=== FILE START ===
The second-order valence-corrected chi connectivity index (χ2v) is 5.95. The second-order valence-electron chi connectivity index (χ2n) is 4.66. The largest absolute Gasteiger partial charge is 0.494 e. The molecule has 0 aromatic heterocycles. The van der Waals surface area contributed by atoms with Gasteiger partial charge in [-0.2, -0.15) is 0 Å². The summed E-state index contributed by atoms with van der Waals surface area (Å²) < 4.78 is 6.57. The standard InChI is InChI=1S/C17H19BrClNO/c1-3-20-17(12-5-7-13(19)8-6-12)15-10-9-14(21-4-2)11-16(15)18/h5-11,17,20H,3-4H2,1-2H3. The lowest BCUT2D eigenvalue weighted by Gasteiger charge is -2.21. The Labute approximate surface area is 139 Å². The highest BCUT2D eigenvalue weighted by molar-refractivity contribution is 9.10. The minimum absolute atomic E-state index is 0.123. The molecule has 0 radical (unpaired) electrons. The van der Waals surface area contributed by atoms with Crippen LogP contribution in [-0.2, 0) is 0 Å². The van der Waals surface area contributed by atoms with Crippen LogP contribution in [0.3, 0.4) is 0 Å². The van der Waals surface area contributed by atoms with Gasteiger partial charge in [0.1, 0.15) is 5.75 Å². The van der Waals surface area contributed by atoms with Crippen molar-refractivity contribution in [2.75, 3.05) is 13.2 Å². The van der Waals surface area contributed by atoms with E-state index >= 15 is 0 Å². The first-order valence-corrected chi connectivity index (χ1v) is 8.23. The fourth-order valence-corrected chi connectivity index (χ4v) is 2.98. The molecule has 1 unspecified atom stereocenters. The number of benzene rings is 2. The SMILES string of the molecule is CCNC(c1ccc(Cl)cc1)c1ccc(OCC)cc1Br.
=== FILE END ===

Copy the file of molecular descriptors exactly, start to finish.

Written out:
The second-order valence-corrected chi connectivity index (χ2v) is 5.95. The second-order valence-electron chi connectivity index (χ2n) is 4.66. The largest absolute Gasteiger partial charge is 0.494 e. The molecule has 0 aromatic heterocycles. The van der Waals surface area contributed by atoms with Gasteiger partial charge in [-0.2, -0.15) is 0 Å². The summed E-state index contributed by atoms with van der Waals surface area (Å²) < 4.78 is 6.57. The standard InChI is InChI=1S/C17H19BrClNO/c1-3-20-17(12-5-7-13(19)8-6-12)15-10-9-14(21-4-2)11-16(15)18/h5-11,17,20H,3-4H2,1-2H3. The lowest BCUT2D eigenvalue weighted by Gasteiger charge is -2.21. The Labute approximate surface area is 139 Å². The highest BCUT2D eigenvalue weighted by molar-refractivity contribution is 9.10. The minimum absolute atomic E-state index is 0.123. The molecule has 0 radical (unpaired) electrons. The van der Waals surface area contributed by atoms with Crippen LogP contribution in [-0.2, 0) is 0 Å². The van der Waals surface area contributed by atoms with Crippen LogP contribution in [0.3, 0.4) is 0 Å². The van der Waals surface area contributed by atoms with Gasteiger partial charge in [0.1, 0.15) is 5.75 Å². The van der Waals surface area contributed by atoms with Crippen molar-refractivity contribution in [2.75, 3.05) is 13.2 Å². The van der Waals surface area contributed by atoms with E-state index >= 15 is 0 Å². The first-order valence-corrected chi connectivity index (χ1v) is 8.23. The fourth-order valence-corrected chi connectivity index (χ4v) is 2.98. The molecule has 1 unspecified atom stereocenters. The number of benzene rings is 2. The SMILES string of the molecule is CCNC(c1ccc(Cl)cc1)c1ccc(OCC)cc1Br.